Australia’s oldest charity has a long-term campaign to tackle ageism in its campaigning sights
Tackling ageism continues a proud campaigning tradition!
The Benevolent Society is a well-known provider of a range of services to children, families, seniors and people with disability. But that’s not the whole story.
Another major part of what we have always done is campaigning and advocacy for important causes. As Australia’s oldest charity, we’ve been campaigning for a just society for all Australians for over 200 years. Today, our Strategic Engagement, Research and Advocacy group continues this important role. In September 2017 we launched the findings from the research project we undertook to tackle the issue of ageism.
Cracking the ageism nut
The Benevolent Society recognises that cracking the ageism nut is no easy target. It will require clever, strategic thinking, a broad supporter base and a range of angles of attack - from politicians, bureaucrats, businesses, families, communities and individuals. But it’s also going to take time and commitment. So at this stage we have committed to at least ten years.
First up, we carried out research with two objectives in mind: first, to better understand the key ‘drivers’ of ageism - why we have such strong negative attitudes to and beliefs about older people and ageing. Understanding the key drivers will give us the best insights into the ‘levers’ we need to pull to change some of that thinking.
The second objective was to identify some of the common factors in major advocacy campaigns that have succeeded in changing attitudes and behaviours.
We published the results of the research - which included a literature review and both qualitative and quantitative research with consumers - to coincide with UN International Day of Older Persons on 1 October 2017. To announce the findings, Age Discrimination Commissioner, Dr Kay Patterson, and social commentator, Jane Caro, stood alongside the CEO of The Benevolent Society, Jo Toohey.
You can look at the key findings and download a copy of the report at EveryAGE Counts website; but to summarise, the research tells us that many of the negative beliefs and assumptions we have about ageing and older people are simply not true. And they are damaging our ability to live well and flourish as we age.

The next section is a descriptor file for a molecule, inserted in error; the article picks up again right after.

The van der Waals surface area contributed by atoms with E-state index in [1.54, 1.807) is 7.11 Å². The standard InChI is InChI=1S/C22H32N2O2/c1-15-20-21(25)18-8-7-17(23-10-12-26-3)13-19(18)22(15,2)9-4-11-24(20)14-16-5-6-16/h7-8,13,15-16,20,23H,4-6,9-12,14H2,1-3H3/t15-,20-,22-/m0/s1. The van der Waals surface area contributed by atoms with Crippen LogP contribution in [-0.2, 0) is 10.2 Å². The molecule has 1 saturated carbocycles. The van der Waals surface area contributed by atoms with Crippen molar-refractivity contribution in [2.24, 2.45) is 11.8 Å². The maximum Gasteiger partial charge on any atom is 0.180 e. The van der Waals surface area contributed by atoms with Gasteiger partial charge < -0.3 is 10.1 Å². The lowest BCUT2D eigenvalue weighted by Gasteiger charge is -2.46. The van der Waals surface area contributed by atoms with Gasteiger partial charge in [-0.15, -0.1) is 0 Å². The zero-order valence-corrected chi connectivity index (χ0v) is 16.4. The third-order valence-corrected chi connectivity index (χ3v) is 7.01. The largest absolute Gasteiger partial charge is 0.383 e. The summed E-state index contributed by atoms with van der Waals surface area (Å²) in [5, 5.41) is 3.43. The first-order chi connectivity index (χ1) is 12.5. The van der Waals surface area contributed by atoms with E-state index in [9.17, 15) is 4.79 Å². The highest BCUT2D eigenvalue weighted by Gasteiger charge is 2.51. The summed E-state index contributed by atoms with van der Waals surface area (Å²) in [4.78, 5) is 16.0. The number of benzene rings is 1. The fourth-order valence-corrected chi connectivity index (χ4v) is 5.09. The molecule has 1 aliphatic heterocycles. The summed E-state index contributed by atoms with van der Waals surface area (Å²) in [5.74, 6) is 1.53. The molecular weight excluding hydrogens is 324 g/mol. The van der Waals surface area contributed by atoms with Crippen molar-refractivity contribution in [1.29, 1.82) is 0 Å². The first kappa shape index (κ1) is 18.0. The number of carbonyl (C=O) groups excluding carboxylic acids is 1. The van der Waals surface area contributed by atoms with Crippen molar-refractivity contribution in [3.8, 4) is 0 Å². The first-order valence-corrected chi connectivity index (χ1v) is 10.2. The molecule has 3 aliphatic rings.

People are unaware of the positive aspects of older people’s lives and tend to overestimate the negative aspects, such as poor health, financial concerns and dependency. For example, a common misconception is that the majority of people in the 70s, 80s and 90s live in aged care facilities, when in fact they continue to live independently at home, wherever home is.
On the upside, we learned that increased exposure and opportunities for connections with a mix of people from older age groups is associated with less ageist views – a strong argument for more intergenerational activity across workplaces, families and communities. We also learned that the majority of people do not hold negative views too strongly and that most people think ageism needs to be addressed. This augurs well for the potential to make a positive change.
Overall, we have gained a pretty clear message from the research: if we can harness our learnings, skills and knowledge about changing beliefs and behaviours – at all levels (the individual, the community, government and business policies), then we have a reasonable chance of redressing myths and misconceptions, redefining growing older, and reaping the benefits of all Australians living longer, healthier lives.
That’s the challenge of the EveryAGE Counts campaign we will be launching in 2018 off the back of our research. If you want to support us and get updates as we progress, please sign up at www.everyagecounts.org.au. Meanwhile, watch this space.